This architecture helps boost application performance by negating the chances of network latency and is also cost-efficient, leveraging local computation power.
Edge computing services and hardware equipment such as edge gateway and IoT sensors help solve issues with traditional client-server architecture by utilizing or providing local storage and computation.
The edge device may also include a user’s computer, smartphone, security camera, and even internet-connected devices such as air conditioners, microwave ovens, etc.
Edge Computing Architecture
Edge computing architecture can be visualized as a pyramid consisting of multiple layers with edge devices at the bottom.
The edge and IoT devices can collect data, run analytics, apply artificial intelligence rules to collected data, and even store some data locally. These edge devices can handle real-time decision-making and analysis without the involvement of the edge server or the enterprise server.
Edge Server or Gateway
Responsible for monitoring and maintaining millions of devices and deploying or upgrading apps on these devices, the edge server remains connected with the devices.
It does so with the help of agents installed on each of these IoT devices. If a device doesn’t have enough analysis capabilities, then the device sends data to the edge server for further analysis.
Fog Computing Layer
This bridge between the edge and the cloud usually has more processing power than the edge servers. This layer has IoT gateways or fog nodes that generally execute additional filtering and analysis.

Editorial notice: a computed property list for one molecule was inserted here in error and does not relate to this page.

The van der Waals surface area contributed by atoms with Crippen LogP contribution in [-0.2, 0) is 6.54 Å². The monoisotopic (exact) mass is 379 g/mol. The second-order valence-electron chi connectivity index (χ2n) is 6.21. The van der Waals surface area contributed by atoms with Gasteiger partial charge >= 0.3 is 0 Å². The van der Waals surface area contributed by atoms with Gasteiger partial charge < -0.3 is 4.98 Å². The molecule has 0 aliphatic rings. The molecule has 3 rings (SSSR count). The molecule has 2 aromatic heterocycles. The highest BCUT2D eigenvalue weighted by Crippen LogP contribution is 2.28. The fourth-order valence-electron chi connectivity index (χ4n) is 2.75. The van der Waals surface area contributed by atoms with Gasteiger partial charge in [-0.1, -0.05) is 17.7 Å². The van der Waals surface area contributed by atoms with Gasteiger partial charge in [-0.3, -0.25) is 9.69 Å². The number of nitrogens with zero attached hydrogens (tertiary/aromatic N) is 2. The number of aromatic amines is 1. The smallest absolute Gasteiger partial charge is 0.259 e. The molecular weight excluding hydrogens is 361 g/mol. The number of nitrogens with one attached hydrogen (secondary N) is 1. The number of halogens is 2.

There is no strict rule to have this layer; it is optional, and many edge systems can be set up without the Fog layer.
Cloud Computing Layer
This layer is responsible for accumulating data received from all edge devices and fog nodes and storing it in data warehouses. This layer has ultimate processing capabilities and runs Big Data analytics.
Edge Computing Use Cases
Explore real-world examples.
Conceptually, edge computing targets data collection, filtering, massaging, processing, and analysis at the closest location to where it is needed, i.e., at the network edge. Collecting and moving huge amounts of data to a centralized location may not be technically feasible or cost-effective or may otherwise violate standard data compliances such as GDPR or data sovereignty.
Edge computing also brings hardware and software solutions and networking architecture together to address the vast number of use cases pursued across several industry verticals. Here are a few examples.
The combined power of IoT, edge computing, and machine learning have taken industrial manufacturing to the next level. Computation and data storage enable real-time analytics and machine learning at the edge, allowing for predictive maintenance, energy efficiency, cost reduction, reliability, productive uptime, etc.